Architect: Atelier Tekuto

Atelier Tekuto is an architectural practice with focus on architectural explorations and investigations. They have a strong academic mindset and while some of their work is not always 'in tune' with my own personal design styles, (mine being much more grounded in natural and raw materiality), their work is always very intriguing, thought provoking and quite successful. I truly appreciate that each of their projects is very unique, and created as part of an deeper exploration of something, be it a building material, or concept, and it's always done in concert with the owners needs.

Atelier Tekuto



Lucky Drops House, 2005
Skin House Project No. 7
Tokyo, Japan

This is the house that first caught my attention for Atelier Tekuto. Built on an incredibly constraining site of a long, narrow trapezoid with 3.2m frontage, 29.3m depth, and 0.7m at the end of the site, couple this with the 0.5 meter setback for external walls from adjacent land and you've got some serious constraints!

To create a house on such conditions the team stretched the building out, used a playful and light steel structure, created a transparent skin to allow ample sunlight in, and took advantage of underground space, as it was not limited to the 0.5 meter setback rule. To further expand underground, instead of a thick concrete foundation wall, they used 8mm thick steel plates with anticorrosive, heat insulation and waterproof treatments.

Talk about innovative solutions, and an incredible structure. Though at 660 sq.ft. perhaps a little tight for the four in my family…


Lucky Drops House - Atelier Tekuto


Lucky Drops House - Atelier Tekuto

Lucky Drops House - Atelier Tekuto

Lucky Drops House - Atelier Tekuto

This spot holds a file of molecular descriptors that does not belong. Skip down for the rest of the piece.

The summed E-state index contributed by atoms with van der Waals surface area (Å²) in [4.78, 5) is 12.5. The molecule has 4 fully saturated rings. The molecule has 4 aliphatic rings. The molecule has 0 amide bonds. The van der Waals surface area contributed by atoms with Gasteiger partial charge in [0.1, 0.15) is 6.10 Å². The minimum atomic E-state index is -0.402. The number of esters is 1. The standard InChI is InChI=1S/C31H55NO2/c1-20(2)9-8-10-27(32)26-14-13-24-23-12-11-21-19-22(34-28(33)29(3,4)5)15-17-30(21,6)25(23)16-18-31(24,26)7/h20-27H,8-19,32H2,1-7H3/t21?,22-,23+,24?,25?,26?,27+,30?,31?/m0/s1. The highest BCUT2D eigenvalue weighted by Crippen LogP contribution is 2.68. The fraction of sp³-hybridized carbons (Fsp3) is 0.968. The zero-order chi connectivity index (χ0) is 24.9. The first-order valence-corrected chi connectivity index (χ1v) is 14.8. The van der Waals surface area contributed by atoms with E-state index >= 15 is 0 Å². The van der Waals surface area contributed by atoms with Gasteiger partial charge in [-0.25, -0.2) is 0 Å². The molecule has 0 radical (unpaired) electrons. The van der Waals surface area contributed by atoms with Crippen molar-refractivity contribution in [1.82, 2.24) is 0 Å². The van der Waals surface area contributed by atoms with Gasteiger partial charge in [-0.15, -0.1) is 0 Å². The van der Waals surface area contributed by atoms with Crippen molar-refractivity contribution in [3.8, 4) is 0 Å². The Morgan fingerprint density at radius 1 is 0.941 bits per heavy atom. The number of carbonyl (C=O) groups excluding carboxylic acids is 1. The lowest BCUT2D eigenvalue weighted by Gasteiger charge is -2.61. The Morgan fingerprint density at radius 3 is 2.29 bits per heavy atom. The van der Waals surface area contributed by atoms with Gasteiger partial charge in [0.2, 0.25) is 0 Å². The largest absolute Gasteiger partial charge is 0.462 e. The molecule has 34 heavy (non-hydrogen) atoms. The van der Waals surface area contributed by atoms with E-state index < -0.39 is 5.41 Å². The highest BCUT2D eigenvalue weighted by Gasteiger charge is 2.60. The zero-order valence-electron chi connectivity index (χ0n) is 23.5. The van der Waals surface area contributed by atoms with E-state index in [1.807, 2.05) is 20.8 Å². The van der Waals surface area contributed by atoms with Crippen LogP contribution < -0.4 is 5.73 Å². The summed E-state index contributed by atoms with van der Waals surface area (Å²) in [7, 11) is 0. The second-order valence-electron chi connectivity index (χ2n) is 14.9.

Lucky Drops House - Atelier Tekuto

Lucky Drops House - Atelier Tekuto

Lucky Drops House - Atelier Tekuto

Lucky Drops House - Atelier Tekuto

Lucky Drops House - Atelier Tekuto


Crystal Brick, 2004
Toyko, Japan

This house is so remarkable due to the exploration of layering of glass block, an ordinarily neutral and ordinary object. The way it is used here however, emphasizes spatial demarcations through perception and the use of three types of block: transparent for view, semi-transparent for light, and opaque for private boundary.


Crystal Brick House - Atelier Tekuto

Crystal Brick House - Atelier Tekuto

Crystal Brick House - Atelier Tekuto

Crystal Brick House - Atelier Tekuto

Crystal Brick House - Atelier Tekuto

Crystal Brick House - Atelier Tekuto

Crystal Brick House - Atelier Tekuto

Crystal Brick House - Atelier Tekuto

Crystal Brick House - Atelier Tekuto


Parabola, 2007
Tokyo, Japan

This house, situated on a long narrow site, was designed specific for a family who spends the greater part of their day in the living room, which has been given focus on the top floor with prominent scenic views. To do so, it was cantilevered high over the entrance of the house. The parabolic shape of the roof and ceiling was designed to create conflicting feelings of tension and release and to give the room a sense of boundlessness, where the fluctuating tension/release invoke a sense of movement. 

Parabola House - Atelier Tekuto

Parabola House - Atelier Tekuto

Parabola House - Atelier Tekuto

Parabola House - Atelier Tekuto

Parabola House - Atelier Tekuto

Parabola House - Atelier Tekuto

Parabola House - Atelier Tekuto

Parabola House - Atelier Tekuto

Parabola House - Atelier Tekuto